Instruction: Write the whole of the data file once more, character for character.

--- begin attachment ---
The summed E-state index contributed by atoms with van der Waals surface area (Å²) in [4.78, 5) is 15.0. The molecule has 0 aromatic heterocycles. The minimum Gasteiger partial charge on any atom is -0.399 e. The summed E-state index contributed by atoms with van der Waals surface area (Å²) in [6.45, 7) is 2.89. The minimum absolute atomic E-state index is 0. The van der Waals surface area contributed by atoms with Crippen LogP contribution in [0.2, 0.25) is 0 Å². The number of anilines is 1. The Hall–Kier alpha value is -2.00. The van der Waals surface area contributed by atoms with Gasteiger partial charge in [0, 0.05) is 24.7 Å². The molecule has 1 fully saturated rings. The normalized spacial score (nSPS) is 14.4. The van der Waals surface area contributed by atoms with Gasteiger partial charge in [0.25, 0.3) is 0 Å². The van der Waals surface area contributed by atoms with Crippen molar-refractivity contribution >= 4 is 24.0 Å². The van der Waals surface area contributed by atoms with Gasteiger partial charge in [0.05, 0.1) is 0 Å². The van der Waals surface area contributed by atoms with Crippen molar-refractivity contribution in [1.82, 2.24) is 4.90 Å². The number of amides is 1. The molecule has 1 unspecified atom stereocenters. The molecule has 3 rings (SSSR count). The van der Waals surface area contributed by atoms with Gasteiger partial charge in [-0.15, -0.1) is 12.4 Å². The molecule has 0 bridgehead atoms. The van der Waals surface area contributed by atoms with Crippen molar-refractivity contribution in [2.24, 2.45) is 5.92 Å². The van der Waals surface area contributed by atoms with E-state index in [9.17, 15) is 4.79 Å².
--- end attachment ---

The summed E-state index contributed by atoms with van der Waals surface area (Å²) in [4.78, 5) is 15.0. The molecule has 0 aromatic heterocycles. The minimum Gasteiger partial charge on any atom is -0.399 e. The summed E-state index contributed by atoms with van der Waals surface area (Å²) in [6.45, 7) is 2.89. The minimum absolute atomic E-state index is 0. The van der Waals surface area contributed by atoms with Crippen LogP contribution in [0.2, 0.25) is 0 Å². The number of anilines is 1. The Hall–Kier alpha value is -2.00. The van der Waals surface area contributed by atoms with Gasteiger partial charge in [0, 0.05) is 24.7 Å². The molecule has 1 fully saturated rings. The normalized spacial score (nSPS) is 14.4. The van der Waals surface area contributed by atoms with Gasteiger partial charge in [0.25, 0.3) is 0 Å². The van der Waals surface area contributed by atoms with Crippen molar-refractivity contribution >= 4 is 24.0 Å². The van der Waals surface area contributed by atoms with Gasteiger partial charge in [0.05, 0.1) is 0 Å². The van der Waals surface area contributed by atoms with Crippen molar-refractivity contribution in [1.82, 2.24) is 4.90 Å². The number of amides is 1. The molecule has 1 unspecified atom stereocenters. The molecule has 3 rings (SSSR count). The van der Waals surface area contributed by atoms with Gasteiger partial charge in [-0.15, -0.1) is 12.4 Å². The molecule has 0 bridgehead atoms. The van der Waals surface area contributed by atoms with Crippen molar-refractivity contribution in [2.24, 2.45) is 5.92 Å². The van der Waals surface area contributed by atoms with E-state index in [9.17, 15) is 4.79 Å².